One of Rome's most splendid 17th-century palaces, the Palazzo Barberini is a landmark of the Roman Baroque style. Pope Urban VIII had acquired the property and given it to a nephew, who was determined to build an edifice worthy of his generous uncle and the ever-more-powerful Barberini clan. The result was, architecturally, a precedent-shattering affair: a "villa suburbana" set on what was then the edge of the city. The grand facade was designed by Carlo Maderno (aided by his nephew, Francesco Borromini), but when Maderno died, Borromini was passed over in favor of his great rival, Gianlorenzo Bernini.
Ascend Bernini's staircase to the Galleria Nazionale d'Arte Antica. The splendid collection includes Raphael's La Fornarina, a luminous portrait of the artist's lover (a resident of Trastevere, she was reputedly a baker's daughter): study the bracelet on her upper arm bearing the artist's name. Also noteworthy are Guido Reni's portrait of the doomed Beatrice Cenci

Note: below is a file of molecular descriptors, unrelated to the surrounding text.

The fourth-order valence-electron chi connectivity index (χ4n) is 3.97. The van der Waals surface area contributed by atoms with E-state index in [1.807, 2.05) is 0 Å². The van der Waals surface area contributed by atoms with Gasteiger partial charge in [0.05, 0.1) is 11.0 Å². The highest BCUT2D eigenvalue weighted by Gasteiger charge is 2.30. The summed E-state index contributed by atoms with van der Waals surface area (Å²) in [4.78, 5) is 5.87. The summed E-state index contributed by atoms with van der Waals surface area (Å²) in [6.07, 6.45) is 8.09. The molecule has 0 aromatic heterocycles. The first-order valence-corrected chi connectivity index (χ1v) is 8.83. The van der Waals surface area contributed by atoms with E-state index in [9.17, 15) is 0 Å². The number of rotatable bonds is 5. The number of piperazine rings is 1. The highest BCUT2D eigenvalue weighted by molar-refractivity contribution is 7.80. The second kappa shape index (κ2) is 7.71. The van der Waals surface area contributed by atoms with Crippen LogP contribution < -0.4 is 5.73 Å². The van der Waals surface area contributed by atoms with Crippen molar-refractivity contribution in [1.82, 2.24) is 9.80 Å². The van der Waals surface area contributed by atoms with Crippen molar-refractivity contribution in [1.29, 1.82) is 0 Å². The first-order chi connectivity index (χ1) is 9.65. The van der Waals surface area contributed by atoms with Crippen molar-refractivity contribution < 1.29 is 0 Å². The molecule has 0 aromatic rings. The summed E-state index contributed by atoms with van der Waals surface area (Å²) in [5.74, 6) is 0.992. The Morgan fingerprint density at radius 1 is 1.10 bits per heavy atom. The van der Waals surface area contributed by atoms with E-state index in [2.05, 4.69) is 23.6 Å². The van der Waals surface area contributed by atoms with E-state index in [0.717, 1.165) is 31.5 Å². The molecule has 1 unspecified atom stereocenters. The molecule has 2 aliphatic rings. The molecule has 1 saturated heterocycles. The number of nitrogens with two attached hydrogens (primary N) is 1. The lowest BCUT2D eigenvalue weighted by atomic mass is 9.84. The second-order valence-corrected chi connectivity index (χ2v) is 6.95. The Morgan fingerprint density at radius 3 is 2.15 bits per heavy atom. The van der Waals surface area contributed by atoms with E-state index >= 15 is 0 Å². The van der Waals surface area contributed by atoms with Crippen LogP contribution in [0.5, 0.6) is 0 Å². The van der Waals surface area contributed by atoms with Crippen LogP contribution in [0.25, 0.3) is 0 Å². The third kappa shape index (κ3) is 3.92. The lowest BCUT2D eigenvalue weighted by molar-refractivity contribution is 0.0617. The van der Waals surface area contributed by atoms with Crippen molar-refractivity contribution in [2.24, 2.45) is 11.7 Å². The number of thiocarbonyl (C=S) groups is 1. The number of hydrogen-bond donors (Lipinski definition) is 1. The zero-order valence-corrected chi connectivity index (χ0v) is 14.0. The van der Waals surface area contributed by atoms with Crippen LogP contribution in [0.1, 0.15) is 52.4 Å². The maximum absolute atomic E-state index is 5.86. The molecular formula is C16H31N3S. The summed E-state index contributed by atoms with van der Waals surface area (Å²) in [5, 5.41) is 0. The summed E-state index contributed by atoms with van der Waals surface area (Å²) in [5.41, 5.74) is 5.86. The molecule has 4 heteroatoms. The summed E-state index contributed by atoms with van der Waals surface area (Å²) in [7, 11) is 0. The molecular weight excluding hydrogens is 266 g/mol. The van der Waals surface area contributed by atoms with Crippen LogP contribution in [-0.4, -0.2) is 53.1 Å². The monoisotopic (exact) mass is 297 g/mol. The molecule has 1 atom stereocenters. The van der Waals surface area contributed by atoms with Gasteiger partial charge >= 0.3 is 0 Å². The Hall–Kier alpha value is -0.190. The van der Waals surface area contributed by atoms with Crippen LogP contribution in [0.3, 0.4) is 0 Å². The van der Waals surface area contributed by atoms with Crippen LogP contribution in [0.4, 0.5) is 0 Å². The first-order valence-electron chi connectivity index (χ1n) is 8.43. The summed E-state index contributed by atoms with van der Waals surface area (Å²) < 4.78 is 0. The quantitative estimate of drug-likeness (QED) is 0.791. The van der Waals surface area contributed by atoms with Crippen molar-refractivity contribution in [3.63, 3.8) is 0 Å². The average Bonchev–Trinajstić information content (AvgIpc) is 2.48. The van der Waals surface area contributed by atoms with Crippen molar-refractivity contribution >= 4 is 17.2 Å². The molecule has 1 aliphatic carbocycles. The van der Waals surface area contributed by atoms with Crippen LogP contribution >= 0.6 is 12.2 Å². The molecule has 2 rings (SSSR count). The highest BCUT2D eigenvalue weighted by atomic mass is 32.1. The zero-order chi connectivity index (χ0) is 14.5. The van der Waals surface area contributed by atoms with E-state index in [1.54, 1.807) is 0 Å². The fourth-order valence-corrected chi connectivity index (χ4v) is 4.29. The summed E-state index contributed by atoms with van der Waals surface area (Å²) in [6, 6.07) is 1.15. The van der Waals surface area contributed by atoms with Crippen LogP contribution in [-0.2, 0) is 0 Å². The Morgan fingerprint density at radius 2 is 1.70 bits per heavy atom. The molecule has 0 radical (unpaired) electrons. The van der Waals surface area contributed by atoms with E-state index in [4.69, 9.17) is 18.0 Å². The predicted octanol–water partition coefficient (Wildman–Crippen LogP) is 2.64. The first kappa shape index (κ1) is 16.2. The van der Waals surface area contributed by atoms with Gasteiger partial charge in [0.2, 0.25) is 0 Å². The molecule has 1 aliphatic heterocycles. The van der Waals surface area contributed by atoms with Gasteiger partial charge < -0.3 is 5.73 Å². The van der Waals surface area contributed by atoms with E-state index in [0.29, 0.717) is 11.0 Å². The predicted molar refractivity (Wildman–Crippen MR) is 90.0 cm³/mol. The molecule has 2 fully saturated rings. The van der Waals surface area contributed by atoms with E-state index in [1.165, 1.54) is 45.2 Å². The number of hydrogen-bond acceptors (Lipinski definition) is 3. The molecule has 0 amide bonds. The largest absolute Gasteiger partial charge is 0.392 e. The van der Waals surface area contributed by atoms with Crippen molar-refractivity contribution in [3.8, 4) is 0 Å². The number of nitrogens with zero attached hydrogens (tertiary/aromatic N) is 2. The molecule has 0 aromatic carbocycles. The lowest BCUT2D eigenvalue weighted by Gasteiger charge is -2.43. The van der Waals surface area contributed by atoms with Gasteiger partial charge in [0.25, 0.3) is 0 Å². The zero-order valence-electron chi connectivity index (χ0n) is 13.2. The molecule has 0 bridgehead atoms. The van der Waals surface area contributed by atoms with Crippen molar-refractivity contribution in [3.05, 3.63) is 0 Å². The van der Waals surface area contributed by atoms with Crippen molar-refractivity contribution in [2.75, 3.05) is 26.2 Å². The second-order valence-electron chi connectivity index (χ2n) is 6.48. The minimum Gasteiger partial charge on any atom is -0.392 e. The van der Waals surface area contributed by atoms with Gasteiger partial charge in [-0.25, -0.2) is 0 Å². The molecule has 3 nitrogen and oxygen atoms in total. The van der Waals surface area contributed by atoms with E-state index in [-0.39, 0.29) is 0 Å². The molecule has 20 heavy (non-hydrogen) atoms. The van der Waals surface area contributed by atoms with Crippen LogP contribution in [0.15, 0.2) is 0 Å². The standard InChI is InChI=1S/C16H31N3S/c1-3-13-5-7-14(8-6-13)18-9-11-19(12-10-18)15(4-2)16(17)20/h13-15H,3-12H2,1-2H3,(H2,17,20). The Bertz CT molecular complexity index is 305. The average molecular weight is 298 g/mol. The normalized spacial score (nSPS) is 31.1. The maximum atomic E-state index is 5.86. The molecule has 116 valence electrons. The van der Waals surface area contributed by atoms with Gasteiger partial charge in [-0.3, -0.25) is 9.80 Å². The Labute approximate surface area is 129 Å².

(beheaded in Rome for patricide in 1599)—Hawthorne called it "the saddest picture ever painted" in his Rome-based novel, The Marble Faun—and Caravaggio's dramatic Judith and Holofernes.
The showstopper here is the palace's Gran Salone, a vast ballroom with a ceiling painted in 1630 by the third (and too-often-neglected) master of the Roman Baroque, Pietro da Cortona. It depicts the Glorification of Urban VIII's Reign and has the spectacular conceit of glorifying Urban VIII as the agent of Divine Providence, escorted by a "bomber squadron" (to quote art historian Sir Michael Levey) of huge, mutantlike Barberini bees, the heraldic symbol of the family.
Part of the family of museums that make up the Galleria Nazionale d'Arte (others include the Palazzo Corsini, Galleria Borghese, Palazzo Spada, Palazzo Venezia), the Palazzo Barberini has gone into marketing in a big way—visit the shop for some distinctive gifts for Aunt Ethel back home, including tote bags bearing the beloved visage of Raphael's La Fornarina, bookmarks with Caravaggio's Judith slicing off Holofernes's head, and coffee mugs bearing the famous Barberini heraldic bees.